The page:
On March 6 of this year, I attended a community council meeting in the NYPDs 40th Precinct, where Deputy Inspector McCormack presides. A former Marine named Duwon urgently called for more vigorous policing. He travels to the Bronx from Brooklyn to escort his mother to cash her Social Security payments, he said, because she is terrified of the addicts and youth milling on the corners. If she ever fell, theyd pick her dry, he observed.
The Times writers and publishers will likely not notice much of a difference (at least initially) if the current campaign against New Yorks stop, question, and frisk policy succeeds. Times staffers overwhelmingly live in safe neighborhoods where shootings are merely theoretical. But law-abiding residents of inner-city neighborhoods know that effective policing is a life-and-death matter, and thus passionately support law enforcement. The NYPD works around the clock to provide upstanding members of poor communities the same freedom from fear that affluent areas take for granted. The Times preposterous conceit of walking while black will only widen the crime gap that, despite the NYPDs unmatched success in fighting crime, still separates the cozy enclaves of white liberals and the hard streets that continue to blight too many striving inner-city lives.
Wrong, in common discourse, that is the very definition of a police state.
How do you feel about internal passports and being greeted with, “Show me your papers!” a few times every day?
You have a disappointingly high tolerance for tyranny. If it isn’t too awfully instrusive and makes you feel safer, you appear to be OK with most any intrusion.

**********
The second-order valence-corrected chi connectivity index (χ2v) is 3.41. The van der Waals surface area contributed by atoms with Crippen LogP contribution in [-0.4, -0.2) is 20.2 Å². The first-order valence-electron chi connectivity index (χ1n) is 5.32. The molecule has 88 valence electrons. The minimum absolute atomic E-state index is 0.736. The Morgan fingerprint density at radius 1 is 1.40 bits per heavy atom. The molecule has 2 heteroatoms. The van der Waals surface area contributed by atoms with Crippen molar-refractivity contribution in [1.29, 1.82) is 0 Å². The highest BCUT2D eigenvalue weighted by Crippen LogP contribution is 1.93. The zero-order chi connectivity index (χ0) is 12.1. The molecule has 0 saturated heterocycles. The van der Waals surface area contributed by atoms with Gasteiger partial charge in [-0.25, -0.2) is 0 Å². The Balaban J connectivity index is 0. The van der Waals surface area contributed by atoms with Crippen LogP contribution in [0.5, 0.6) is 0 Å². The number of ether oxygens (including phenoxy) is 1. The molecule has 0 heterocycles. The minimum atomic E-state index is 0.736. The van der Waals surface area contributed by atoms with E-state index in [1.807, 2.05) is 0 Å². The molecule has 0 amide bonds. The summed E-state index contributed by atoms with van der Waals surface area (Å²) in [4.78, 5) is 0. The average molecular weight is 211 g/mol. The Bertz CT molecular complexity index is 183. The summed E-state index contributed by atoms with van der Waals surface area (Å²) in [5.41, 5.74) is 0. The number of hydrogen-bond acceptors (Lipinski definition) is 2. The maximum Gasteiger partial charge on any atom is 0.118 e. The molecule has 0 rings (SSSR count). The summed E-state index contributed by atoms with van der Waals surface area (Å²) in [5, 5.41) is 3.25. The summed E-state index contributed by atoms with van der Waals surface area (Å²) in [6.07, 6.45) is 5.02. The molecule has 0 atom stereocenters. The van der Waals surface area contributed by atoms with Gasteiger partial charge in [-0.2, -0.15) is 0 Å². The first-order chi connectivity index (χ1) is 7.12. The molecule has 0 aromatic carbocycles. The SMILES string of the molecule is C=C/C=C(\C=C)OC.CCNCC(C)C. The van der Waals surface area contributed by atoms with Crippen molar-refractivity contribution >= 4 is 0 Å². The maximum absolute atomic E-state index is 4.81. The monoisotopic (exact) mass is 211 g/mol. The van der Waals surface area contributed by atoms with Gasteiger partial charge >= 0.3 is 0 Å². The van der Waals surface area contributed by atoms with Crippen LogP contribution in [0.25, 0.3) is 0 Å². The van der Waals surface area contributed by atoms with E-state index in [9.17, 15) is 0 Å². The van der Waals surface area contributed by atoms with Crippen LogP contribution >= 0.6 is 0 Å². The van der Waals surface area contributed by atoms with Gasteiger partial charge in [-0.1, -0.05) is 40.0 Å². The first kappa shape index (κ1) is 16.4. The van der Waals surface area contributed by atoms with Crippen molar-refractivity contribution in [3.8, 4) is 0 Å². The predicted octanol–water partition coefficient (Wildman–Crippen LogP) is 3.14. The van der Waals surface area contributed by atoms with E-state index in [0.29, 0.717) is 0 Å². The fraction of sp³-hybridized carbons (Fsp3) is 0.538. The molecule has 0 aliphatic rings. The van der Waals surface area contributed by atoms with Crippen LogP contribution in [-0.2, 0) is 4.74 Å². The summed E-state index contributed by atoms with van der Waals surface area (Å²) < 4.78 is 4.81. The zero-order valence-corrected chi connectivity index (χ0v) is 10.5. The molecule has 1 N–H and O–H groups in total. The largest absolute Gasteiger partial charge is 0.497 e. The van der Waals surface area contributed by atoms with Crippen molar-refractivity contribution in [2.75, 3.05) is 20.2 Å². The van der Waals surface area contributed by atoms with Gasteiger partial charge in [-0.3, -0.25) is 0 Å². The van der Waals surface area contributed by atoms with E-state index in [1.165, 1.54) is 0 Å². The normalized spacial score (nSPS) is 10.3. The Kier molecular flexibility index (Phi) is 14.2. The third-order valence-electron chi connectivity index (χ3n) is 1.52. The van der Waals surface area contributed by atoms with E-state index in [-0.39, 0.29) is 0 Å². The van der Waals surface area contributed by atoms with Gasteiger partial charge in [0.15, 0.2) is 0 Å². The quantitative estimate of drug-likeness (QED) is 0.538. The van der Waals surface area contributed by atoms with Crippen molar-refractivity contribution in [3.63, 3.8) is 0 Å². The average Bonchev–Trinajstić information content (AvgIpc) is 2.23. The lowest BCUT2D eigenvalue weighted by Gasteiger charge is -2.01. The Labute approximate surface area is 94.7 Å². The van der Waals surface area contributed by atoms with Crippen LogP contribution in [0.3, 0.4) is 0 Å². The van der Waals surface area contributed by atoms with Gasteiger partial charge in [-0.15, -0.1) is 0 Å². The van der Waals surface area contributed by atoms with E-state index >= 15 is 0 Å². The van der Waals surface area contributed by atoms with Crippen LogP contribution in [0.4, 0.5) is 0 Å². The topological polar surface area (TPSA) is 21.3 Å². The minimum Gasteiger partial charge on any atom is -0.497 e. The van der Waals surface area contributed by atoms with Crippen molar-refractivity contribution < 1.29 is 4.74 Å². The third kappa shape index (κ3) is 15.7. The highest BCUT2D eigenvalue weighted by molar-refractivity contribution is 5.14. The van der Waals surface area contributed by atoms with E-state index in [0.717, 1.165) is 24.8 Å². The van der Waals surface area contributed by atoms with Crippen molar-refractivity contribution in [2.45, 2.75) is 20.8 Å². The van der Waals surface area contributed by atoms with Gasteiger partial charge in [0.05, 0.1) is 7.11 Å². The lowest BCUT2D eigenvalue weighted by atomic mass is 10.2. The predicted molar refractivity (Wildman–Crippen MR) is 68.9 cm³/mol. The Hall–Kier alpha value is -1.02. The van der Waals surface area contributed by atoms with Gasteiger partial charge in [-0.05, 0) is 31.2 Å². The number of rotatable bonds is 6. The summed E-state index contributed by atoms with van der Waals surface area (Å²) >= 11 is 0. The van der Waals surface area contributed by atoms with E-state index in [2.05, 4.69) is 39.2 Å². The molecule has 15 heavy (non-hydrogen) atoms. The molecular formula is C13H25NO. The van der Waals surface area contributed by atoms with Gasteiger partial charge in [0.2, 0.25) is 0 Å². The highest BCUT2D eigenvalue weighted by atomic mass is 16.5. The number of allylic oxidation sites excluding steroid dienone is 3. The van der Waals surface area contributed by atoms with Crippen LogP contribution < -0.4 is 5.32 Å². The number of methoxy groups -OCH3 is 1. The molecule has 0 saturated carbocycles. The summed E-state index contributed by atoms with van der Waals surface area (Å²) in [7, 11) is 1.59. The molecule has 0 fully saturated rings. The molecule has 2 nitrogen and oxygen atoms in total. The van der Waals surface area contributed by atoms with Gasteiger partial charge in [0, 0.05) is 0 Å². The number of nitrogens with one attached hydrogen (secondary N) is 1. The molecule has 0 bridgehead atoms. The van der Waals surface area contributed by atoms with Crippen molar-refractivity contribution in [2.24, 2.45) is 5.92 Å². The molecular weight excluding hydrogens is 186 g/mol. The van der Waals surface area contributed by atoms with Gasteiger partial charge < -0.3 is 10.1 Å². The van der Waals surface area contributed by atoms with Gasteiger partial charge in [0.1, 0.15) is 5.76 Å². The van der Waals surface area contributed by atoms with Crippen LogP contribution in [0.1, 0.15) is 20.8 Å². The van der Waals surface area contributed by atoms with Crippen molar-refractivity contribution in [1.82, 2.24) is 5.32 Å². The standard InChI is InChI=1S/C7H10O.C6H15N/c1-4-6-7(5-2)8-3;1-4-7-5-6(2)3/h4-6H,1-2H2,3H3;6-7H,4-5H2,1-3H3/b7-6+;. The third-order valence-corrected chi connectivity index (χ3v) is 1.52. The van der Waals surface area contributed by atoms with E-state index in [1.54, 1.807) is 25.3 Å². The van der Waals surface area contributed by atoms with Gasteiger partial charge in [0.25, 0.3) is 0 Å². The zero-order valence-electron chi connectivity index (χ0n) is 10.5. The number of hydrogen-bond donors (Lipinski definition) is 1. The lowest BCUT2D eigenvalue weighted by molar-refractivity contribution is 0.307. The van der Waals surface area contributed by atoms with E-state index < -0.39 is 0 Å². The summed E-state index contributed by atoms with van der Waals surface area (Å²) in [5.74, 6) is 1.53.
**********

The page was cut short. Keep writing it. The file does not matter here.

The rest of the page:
Good Germans didn’t really have to worry about the Gestapo, did they? It was a bit of a hassle to be stopped, but it brought a high level of order to society, only affecting those that everyone agreed were a problem, so where was the harm?
You're also making a point that is orthogonal to the topic. Let's say their crime rates are stratospheric for cultural reasons. Are you the deux ex machina, the Hand of God, that will change their cultural predilections? It is what it is - we deal with the world as it is, not how we'd like it to be. The stats are pretty straightforward - regardless of cultural influences, whether Anglo-Saxon, Lusitanian (i.e. in black majority Brazil) or African, black populations tend to have far higher homicide rates than those of other races.
My speculative theory is that high level of criminality among blacks has to do with the relatively short duration of civilization in black Africa, meaning that hunter gatherers who saw other humans as prey got to propagate themselves, whereas in more established civilizations, where even petty thieves were executed or exiled pretty much right until the end of the 18th century, only the genes of those who played well with other humans survived until the present age. The wonderful thing about the modern welfare state is that where in the pre-welfare past, criminals generally failed to pass on their genes, now it's the law-abiding of all races who fail to do so.
By your definition, every country outside of these United States is a police state.
I don't understand these theoretical constructs. New York City elects its politicians. In police states, the citizenry has no say over its leaders, no ability to influence legislation short of violent revolution and no idea what the actual laws are, since most of them are a state secret, simply to avoid the kind of nickel-and-diming that citizens of a city like New York can get up to in trying to get around the spirit of the law.